The US Supreme Court issued three decisions this week. In the first, Moore v. Texas, the Court reversed the Texas Court of Criminal Appeals on a death penalty case that had already come before the Court once, during its 2016 term. This time, the Court made its decision without oral argument. In a per curiam (unsigned) opinion, the Court held that the Texas court's redetermination that the defendant in that case does not have an intellectual disability and is thus eligible for the death penalty is inconsistent with with the Court's earlier decision in the same case.
United States Supreme Court Justice Clarence Thomas Calls for Return to Originalism in First Amendment Jurisprudence
On Tuesday, February 19, 2019, the United States Supreme Court denied certiorari in Katherine Mae McKee v. William H. Cosby, Jr., 586 U.S. ___ (2019), a lawsuit concerning Katherine McKee's claim against Bill Cosby for defamation where Cosby's lawyers released a letter allegedly damaging McKee's reputation for truthfulness and honesty. The First Circuit found McKee became a limited-purpose public figure when she made sexual assault allegations against Bill Cosby and, as such, would need to prove that the statements in the letter were both false and made with actual malice. United States Supreme Court Justice Clarence Thomas, writing a concurring opinion in the Supreme Court's denial of certiorari, called for a reconsideration of the doctrinal basis for First Amendment cases concerning defamation and libel.
United States Supreme Court to Hear Case Challenging Wisconsin Law Permitting Warrantless Blood Draws From Unconscious Drunken Driving Suspects
On Friday, January 11, 2019, the United States Supreme Court granted certiorari in Gerald P. Mitchell v. State of Wisconsin (Docket No. 18-6210). The case questions whether a civil implied-consent statute in Wisconsin, permitting police officers to draw the blood of an unconscious driver, without consent, is constitutional.
In an order issued today, the US Supreme Court has granted the Trump administration's request to stay orders in two cases filed in federal district courts within the 9th Circuit to block the administration's policy banning most transgender people from serving in the military from going into effect. The Court's decision permits the ban to be temporarily implemented while the cases progress through the appeals process and any Supreme Court review. The Court denied the Trump administration's request to bypass the appellate process completely, but provides a preview of how the Court will likely rule if it hears these cases on the merits.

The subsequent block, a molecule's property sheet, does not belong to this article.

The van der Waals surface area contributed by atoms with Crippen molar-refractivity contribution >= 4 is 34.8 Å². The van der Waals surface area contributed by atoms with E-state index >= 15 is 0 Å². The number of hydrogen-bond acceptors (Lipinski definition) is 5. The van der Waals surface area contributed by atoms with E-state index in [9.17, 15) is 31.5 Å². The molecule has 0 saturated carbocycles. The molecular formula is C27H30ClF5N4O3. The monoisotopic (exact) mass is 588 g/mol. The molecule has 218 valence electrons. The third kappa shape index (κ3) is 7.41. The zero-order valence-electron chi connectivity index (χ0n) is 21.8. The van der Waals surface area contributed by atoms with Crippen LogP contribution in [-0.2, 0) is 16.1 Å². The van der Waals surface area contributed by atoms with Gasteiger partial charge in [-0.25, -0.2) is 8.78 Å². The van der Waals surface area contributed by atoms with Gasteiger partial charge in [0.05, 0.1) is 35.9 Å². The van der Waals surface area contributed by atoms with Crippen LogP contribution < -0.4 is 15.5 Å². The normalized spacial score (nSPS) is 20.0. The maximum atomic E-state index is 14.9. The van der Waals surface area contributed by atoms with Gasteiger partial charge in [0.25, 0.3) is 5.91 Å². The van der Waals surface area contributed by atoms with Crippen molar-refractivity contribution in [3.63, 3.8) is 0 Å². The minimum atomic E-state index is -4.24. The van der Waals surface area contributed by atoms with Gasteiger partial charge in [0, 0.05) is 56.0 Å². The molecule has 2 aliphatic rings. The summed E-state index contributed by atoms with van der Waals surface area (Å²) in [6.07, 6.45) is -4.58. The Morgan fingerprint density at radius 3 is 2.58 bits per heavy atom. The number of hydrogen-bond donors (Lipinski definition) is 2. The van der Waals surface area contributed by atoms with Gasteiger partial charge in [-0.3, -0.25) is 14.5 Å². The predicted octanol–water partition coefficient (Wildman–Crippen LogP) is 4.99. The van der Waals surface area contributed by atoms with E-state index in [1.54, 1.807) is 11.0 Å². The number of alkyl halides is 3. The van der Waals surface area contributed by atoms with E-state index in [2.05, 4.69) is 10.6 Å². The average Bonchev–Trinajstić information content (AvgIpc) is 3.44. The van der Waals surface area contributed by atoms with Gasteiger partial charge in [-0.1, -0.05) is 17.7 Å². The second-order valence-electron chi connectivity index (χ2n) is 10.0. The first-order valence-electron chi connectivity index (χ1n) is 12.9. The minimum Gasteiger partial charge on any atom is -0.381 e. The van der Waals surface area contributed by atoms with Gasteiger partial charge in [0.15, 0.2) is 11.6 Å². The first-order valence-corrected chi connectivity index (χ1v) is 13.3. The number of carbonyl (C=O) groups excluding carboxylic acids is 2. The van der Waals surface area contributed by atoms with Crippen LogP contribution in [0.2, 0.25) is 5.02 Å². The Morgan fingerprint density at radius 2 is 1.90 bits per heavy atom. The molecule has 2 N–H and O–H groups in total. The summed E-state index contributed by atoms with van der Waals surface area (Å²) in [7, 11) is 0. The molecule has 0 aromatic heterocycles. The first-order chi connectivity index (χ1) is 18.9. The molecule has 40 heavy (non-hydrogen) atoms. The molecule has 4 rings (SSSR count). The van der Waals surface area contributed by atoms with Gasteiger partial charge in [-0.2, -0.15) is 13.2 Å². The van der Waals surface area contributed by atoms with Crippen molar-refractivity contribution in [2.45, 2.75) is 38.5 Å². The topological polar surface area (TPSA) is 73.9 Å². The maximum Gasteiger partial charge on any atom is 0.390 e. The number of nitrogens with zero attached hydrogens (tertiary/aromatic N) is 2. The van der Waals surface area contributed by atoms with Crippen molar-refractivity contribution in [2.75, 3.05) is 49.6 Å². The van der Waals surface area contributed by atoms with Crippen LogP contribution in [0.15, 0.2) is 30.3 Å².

U.S. Supreme Court Remands Case to Eighth Circuit to Consider Whether Mandatory State Bar Association Fees Involve Compelled Association and Compelled Speech
On Monday, December 3, 2018, the United States Supreme Court vacated the 8th Circuit Court of Appeals's decision in Fleck v. Wetch, No. 16-1564 (8th Cir. 2017) and remanded the case to the 8th Circuit to decide whether mandatory state bar association fees translate to compelled association and compelled speech.
The US Supreme court will not hear two cases stemming from state efforts to prevent Planned Parenthood clinics from receiving funding under Medicaid. Justices Thomas, Gorsuch, and Alito voted to hear the cases, but Chief Justice Roberts and the newly-confirmed Justice Kavanaugh voted with the Court's liberal justices to turn the cases away; four votes are needed to hear a case. This split among the conservative wing of the Court may reflect Chief Justice Roberts' intention to keep the Court out of hotly contested issues, and of Justice Kavanaugh's willingness to follow along, at least for the time being.
The US Court of Appeals for the 9th Circuit has ruled against the Trump administration's attempt to phase out the Deferred Action for Childhood Arrivals (DACA) program. DACA permits approximately 600,000 unauthorized immigrants who arrived in the US as children to remain in the country legally by seeking permission from the Department of Homeland Security every two years. Though the Trump administration had asked the US Supreme Court to weigh in on the case pending in the 9th Circuit before the appellate ruling, now that the appellate court has issued its decision, it is even more likely that the Supreme Court will take up the matter in 2019.
Supreme Court Rules State and Local Governments Are Covered by the Age Discrimination in Employment Act, Regardless of Their Size
In its first decision from this term, the U.S. Supreme Court unanimously ruled earlier today that state and local governments must follow labor laws that ban age discrimination regardless of the number of their employees. Plaintiffs in Mount Lemmon Fire District v. Guido were two former Arizona firefighters who argued that the Mount Lemmon Fire District laid them off in violation of the Age Discrimination in Employment Act (ADEA). Because the fire department had fewer than 20 employees, the defendant argued that they were too small to qualify as an employer who had to comply with the law.